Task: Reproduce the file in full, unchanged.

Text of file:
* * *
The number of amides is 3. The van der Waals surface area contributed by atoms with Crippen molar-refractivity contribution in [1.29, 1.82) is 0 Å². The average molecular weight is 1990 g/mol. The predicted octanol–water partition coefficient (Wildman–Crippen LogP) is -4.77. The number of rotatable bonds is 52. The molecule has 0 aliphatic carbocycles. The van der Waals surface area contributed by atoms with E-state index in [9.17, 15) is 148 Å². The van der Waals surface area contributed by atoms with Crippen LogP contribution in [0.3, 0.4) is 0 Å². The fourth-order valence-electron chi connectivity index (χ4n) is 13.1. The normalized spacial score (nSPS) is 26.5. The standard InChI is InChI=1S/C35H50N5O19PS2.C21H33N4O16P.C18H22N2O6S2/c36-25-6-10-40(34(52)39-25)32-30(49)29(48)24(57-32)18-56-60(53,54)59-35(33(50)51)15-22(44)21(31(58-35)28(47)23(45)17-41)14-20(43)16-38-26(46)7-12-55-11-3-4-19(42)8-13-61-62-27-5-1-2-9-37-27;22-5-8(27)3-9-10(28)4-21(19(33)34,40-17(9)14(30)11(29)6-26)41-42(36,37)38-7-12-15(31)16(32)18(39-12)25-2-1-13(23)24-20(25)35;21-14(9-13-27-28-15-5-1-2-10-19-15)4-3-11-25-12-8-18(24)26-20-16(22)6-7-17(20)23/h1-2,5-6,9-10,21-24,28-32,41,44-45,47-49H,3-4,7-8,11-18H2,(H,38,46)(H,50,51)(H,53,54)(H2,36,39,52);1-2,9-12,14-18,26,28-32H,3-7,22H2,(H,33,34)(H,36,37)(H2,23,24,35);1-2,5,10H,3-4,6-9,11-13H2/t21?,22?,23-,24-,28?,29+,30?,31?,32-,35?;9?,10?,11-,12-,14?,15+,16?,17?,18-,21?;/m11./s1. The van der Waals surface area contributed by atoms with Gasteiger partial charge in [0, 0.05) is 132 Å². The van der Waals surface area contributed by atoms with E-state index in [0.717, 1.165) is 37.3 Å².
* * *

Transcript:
The number of amides is 3. The van der Waals surface area contributed by atoms with Crippen molar-refractivity contribution in [1.29, 1.82) is 0 Å². The average molecular weight is 1990 g/mol. The predicted octanol–water partition coefficient (Wildman–Crippen LogP) is -4.77. The number of rotatable bonds is 52. The molecule has 0 aliphatic carbocycles. The van der Waals surface area contributed by atoms with E-state index in [9.17, 15) is 148 Å². The van der Waals surface area contributed by atoms with Crippen LogP contribution in [0.3, 0.4) is 0 Å². The fourth-order valence-electron chi connectivity index (χ4n) is 13.1. The normalized spacial score (nSPS) is 26.5. The standard InChI is InChI=1S/C35H50N5O19PS2.C21H33N4O16P.C18H22N2O6S2/c36-25-6-10-40(34(52)39-25)32-30(49)29(48)24(57-32)18-56-60(53,54)59-35(33(50)51)15-22(44)21(31(58-35)28(47)23(45)17-41)14-20(43)16-38-26(46)7-12-55-11-3-4-19(42)8-13-61-62-27-5-1-2-9-37-27;22-5-8(27)3-9-10(28)4-21(19(33)34,40-17(9)14(30)11(29)6-26)41-42(36,37)38-7-12-15(31)16(32)18(39-12)25-2-1-13(23)24-20(25)35;21-14(9-13-27-28-15-5-1-2-10-19-15)4-3-11-25-12-8-18(24)26-20-16(22)6-7-17(20)23/h1-2,5-6,9-10,21-24,28-32,41,44-45,47-49H,3-4,7-8,11-18H2,(H,38,46)(H,50,51)(H,53,54)(H2,36,39,52);1-2,9-12,14-18,26,28-32H,3-7,22H2,(H,33,34)(H,36,37)(H2,23,24,35);1-2,5,10H,3-4,6-9,11-13H2/t21?,22?,23-,24-,28?,29+,30?,31?,32-,35?;9?,10?,11-,12-,14?,15+,16?,17?,18-,21?;/m11./s1. The van der Waals surface area contributed by atoms with Gasteiger partial charge in [0, 0.05) is 132 Å². The van der Waals surface area contributed by atoms with E-state index in [0.717, 1.165) is 37.3 Å².